Wednesday, August 20, 2014
Inquirer Daily News

Hedge fund 'vultures' seize navy ship

US debt collector grabs 200-man Argentine training vessel that visited Philadelphia, on an African tour

Hedge fund 'vultures' seize navy ship

The long arm of international capital has seized an Argentine navy tall ship called "Liberty" that has called on Philadelphia and other global ports in goodwill and training tours, in an attempt to make good on Argentine government bonds that defaulted back in 2001.

A court in Ghana, a West African nation and ex-British colony that is cultivating close ties with Western business after a long, unprofitable experiment with state socialism, "ordered an injunction and interim preservation order against the A.R.A. Libertad, a 100-metre long tall ship" at the request of US investor Paul Singer's hedge fund, NML Capital, managed by Elliott Capital Management Inc., a New York firm that specializes in collecting old government debts.

"Argentina slammed the interception of the Libertad as a 'trick which these unscrupulous financiers' had pulled, adding that it “violates the Vienna Convention on diplomatic immunity”, reports the Financial Times here.

From an Argentine government statement (via FT): “Vulture funds have crossed a new limit in their attacks on the Argentine republic,' by tax dodgers seeking “usurious gains... It is President Cristina Fernández de Kirchner’s decision not to give way to the extortive international and local events which vulture funds have been conducting and [the government] will continue to denounce them in different forums" such as the United Nations.

Most of Argentina's deadbeat debt was restructured at 30 cents on the dollar. Elliott refused to take the loss and has battled in world courts to seize Argentine assets. Elliott has so far won $1.6 billion in US and UK court awards, including a court order that would prevent Argentina from paying interest on newer bonds until Elliott is paid off on the old ones. But Argentina has balked at making the payments.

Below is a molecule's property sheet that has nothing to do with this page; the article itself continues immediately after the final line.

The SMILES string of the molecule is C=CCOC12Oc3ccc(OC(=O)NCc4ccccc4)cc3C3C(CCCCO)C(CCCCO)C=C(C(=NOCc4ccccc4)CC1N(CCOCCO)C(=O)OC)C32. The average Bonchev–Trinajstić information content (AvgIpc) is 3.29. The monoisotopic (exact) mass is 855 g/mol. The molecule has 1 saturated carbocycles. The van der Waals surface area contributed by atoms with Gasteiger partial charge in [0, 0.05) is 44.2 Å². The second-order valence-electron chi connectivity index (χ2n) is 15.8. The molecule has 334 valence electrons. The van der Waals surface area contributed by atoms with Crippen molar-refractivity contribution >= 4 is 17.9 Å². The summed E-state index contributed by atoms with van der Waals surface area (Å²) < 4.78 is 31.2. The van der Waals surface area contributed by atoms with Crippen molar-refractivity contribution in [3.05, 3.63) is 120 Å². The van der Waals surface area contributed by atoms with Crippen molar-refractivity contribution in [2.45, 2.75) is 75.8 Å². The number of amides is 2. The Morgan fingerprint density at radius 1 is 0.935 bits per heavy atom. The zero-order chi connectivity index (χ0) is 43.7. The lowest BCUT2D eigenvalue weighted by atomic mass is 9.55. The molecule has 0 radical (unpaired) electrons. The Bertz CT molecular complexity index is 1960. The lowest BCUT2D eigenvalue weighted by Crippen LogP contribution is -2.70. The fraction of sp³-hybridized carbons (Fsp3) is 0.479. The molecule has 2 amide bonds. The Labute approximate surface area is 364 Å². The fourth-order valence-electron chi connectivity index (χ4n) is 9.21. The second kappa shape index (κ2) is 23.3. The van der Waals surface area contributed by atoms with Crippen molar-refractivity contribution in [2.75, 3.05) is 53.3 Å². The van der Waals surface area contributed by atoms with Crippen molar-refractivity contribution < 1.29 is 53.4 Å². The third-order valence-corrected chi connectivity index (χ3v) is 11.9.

Libertad, with a crew of 200, is worth an estimated $10 million+.

Hard to know what's most remarkable for a lay observer here: that a hedge fund would be so relentless when other debtors settled long ago; that an African court would pick a rich US hedge fund over another indebted "developing" country; or that Argentina's military wasn't able to keep its proud mascot ship from being seized by civilians. President Fernandez may act outraged, but the incident makes her government look weak in every way.


Joseph N. DiStefano
About this blog

PhillyDeals posts raw drafts and updates of Joseph N. DiStefano's columns and stories about Philly-area finance, investment, commercial real estate, tech, hiring and public spending, which he's been writing since 1989, mostly for the Philadelphia Inquirer.

DiStefano studied economics, history and a little engineering at Penn, taught writing at St. Joe's, and has written the book Comcasted, more than a thousand columns, and thousands of articles, and raised six children with his wife, who is a saint.

Reach Joseph N. at JoeD@phillynews.com or 215 854 5194.

Joseph N. DiStefano
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